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Pregnancy Timeline by SemestersDevelopmental TimelineFertilizationFirst TrimesterSecond TrimesterThird TrimesterFirst Thin Layer of Skin AppearsEnd of Embryonic PeriodEnd of Embryonic PeriodFemale Reproductive SystemBeginning Cerebral HemispheresA Four Chambered HeartFirst Detectable Brain WavesThe Appearance of SomitesBasic Brain Structure in PlaceHeartbeat can be detectedHeartbeat can be detectedFinger and toe prints appearFinger and toe prints appearFetal sexual organs visibleBrown fat surrounds lymphatic systemBone marrow starts making blood cellsBone marrow starts making blood cellsInner Ear Bones HardenSensory brain waves begin to activateSensory brain waves begin to activateFetal liver is producing blood cellsBrain convolutions beginBrain convolutions beginImmune system beginningWhite fat begins to be madeHead may position into pelvisWhite fat begins to be madePeriod of rapid brain growthFull TermHead may position into pelvisImmune system beginningLungs begin to produce surfactant
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Stop eating! You are full!

Research has identified in flies, a molecule sent by fat cells to the fly brain to say the fly has eaten enough and to stop feeding. Because fruit flies replicate many of our human feeding-related mechanisms, as well as genes, they are a good model in finding out about our own bodies.

Fat is our primary energy storing molecule. Controlling the level of fat in our bodies is critical to our survival as it is to all animals. When we experience a loss of fat, the hormone leptin induces us to eat to make up for that loss. But so far, no signal has ever been identified in any animal that inhibits eating in response to fat gain. Until now.

This latest study began by focusing on short non-coding RNAs — or microRNAs — because microRNAs are well-known for inhibiting genes in producing proteins. Researchers first looked for microRNAs that appear abundant in fat bodies (small white structures in the body of an animal, especially an insect, that store fats) especially those that affect feeding behavior. Secondly, they looked for the genes targeted by these microRNAs.

Researchers found a microRNA called miR-iab-4, which increases feeding by more than 27%. Its target gene is called purple. Reducing purple expression increased a fly's feeding desire, suggesting purple normally inhibits that desire.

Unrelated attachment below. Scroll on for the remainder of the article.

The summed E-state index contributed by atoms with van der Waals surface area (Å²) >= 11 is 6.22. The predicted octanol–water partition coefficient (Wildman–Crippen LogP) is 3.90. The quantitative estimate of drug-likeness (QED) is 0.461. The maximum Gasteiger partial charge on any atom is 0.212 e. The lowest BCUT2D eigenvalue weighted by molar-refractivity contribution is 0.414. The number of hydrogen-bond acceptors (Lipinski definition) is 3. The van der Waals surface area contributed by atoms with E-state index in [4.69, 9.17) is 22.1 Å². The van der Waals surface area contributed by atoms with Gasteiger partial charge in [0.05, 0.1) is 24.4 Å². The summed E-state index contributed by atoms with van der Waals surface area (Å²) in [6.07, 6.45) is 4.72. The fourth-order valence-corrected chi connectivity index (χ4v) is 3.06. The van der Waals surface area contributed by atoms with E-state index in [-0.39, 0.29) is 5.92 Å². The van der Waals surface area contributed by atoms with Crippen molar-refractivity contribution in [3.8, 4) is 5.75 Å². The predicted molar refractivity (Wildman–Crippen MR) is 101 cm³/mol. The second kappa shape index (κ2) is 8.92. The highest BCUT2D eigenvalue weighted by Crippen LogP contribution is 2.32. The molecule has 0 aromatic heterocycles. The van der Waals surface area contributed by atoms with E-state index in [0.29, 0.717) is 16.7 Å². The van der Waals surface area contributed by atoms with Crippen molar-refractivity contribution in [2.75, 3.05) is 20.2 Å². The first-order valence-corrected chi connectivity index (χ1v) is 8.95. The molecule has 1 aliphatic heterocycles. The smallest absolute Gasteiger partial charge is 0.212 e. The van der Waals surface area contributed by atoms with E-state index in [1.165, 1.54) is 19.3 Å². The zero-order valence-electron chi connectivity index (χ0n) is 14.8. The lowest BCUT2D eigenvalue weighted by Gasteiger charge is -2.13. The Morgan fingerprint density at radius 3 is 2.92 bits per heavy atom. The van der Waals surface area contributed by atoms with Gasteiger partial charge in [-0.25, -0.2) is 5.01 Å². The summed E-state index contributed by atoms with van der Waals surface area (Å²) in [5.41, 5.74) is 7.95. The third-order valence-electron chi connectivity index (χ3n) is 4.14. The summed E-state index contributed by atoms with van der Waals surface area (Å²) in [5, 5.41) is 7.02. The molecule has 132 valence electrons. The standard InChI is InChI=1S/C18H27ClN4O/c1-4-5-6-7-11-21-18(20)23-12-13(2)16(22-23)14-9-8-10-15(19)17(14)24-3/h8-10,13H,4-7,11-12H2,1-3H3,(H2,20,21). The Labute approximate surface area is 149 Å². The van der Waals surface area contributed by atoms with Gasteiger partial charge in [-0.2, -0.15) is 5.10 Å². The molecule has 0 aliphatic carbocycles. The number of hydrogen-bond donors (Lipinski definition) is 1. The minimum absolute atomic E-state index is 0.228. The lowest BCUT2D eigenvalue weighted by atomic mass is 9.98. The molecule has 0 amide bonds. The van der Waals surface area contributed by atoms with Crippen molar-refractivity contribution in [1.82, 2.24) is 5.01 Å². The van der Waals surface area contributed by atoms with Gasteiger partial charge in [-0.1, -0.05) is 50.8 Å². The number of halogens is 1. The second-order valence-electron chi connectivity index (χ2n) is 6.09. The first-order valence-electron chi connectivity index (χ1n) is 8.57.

Purple is known to affect one of two insect fat-body enzymes in building a molecule called PTP. Also in the fly brain, a third enzyme converts PTP into the enzyme tetrahydrobiopterin (BH4) essential to neurons and in the production of NPF, a neuropeptide that regulates food intake. Interestingly, if BH4 deficiency occurs in humans, serious metabolic disorders occur.

The research showed that loss of the gene purple, or reduction of BH4 in neurons, led to increased release of NPF and increased feeding habits in fruit flies. On the other hand, increasing BH4 in neurons reduced NPF release and decreased feeding behavior. Feeding flies a low-calorie diet led to a reduced expression of fat body enzymes that control BH4 production, and subsequently led to increased feeding behaviors in flies as well.

Study results suggest BH4 plays a key role in suppressing appetite in flies. Also, that PTP released from fat bodies delivers a signal to the brain that energy stores are sufficient and feeding can stop.

The work is published in the March 28 open access journal PLOS Biology, by Walton Jones and colleagues at the Korea Advanced Institute of Science and Technology in Daejeon, South Korea. While these results apply only to flies, identifying this appetite-suppression mechanism will hopefully encourage research into related human pathways.

"Our study indicates fat tissue sends a molecular signal to the fly brain to regulate feeding behavior. Further studies will be needed to determine if a similar system acts in mammals, and if so, whether it can be safely manipulated to help achieve weight loss, or gain, in people."